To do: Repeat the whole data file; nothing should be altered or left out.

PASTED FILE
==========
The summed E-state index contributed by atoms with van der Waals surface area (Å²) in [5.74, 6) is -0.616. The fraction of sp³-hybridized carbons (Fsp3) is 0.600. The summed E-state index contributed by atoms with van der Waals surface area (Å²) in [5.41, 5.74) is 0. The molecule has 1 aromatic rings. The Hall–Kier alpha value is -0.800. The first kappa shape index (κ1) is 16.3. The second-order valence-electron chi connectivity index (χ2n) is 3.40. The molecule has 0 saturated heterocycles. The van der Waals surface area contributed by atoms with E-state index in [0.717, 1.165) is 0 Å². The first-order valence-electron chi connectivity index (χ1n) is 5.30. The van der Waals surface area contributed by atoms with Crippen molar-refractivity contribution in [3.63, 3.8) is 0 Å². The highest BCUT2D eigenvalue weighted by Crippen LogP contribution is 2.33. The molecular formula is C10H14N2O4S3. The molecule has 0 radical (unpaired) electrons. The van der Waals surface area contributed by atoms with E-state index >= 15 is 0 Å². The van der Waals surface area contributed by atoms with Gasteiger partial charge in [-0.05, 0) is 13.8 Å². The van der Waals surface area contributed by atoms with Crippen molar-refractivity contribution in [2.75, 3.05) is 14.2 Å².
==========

The summed E-state index contributed by atoms with van der Waals surface area (Å²) in [5.74, 6) is -0.616. The fraction of sp³-hybridized carbons (Fsp3) is 0.600. The summed E-state index contributed by atoms with van der Waals surface area (Å²) in [5.41, 5.74) is 0. The molecule has 1 aromatic rings. The Hall–Kier alpha value is -0.800. The first kappa shape index (κ1) is 16.3. The second-order valence-electron chi connectivity index (χ2n) is 3.40. The molecule has 0 saturated heterocycles. The van der Waals surface area contributed by atoms with E-state index in [0.717, 1.165) is 0 Å². The first-order valence-electron chi connectivity index (χ1n) is 5.30. The van der Waals surface area contributed by atoms with Crippen molar-refractivity contribution in [3.63, 3.8) is 0 Å². The highest BCUT2D eigenvalue weighted by Crippen LogP contribution is 2.33. The molecular formula is C10H14N2O4S3. The molecule has 0 radical (unpaired) electrons. The van der Waals surface area contributed by atoms with E-state index >= 15 is 0 Å². The van der Waals surface area contributed by atoms with Gasteiger partial charge in [-0.05, 0) is 13.8 Å². The van der Waals surface area contributed by atoms with Crippen molar-refractivity contribution in [2.75, 3.05) is 14.2 Å².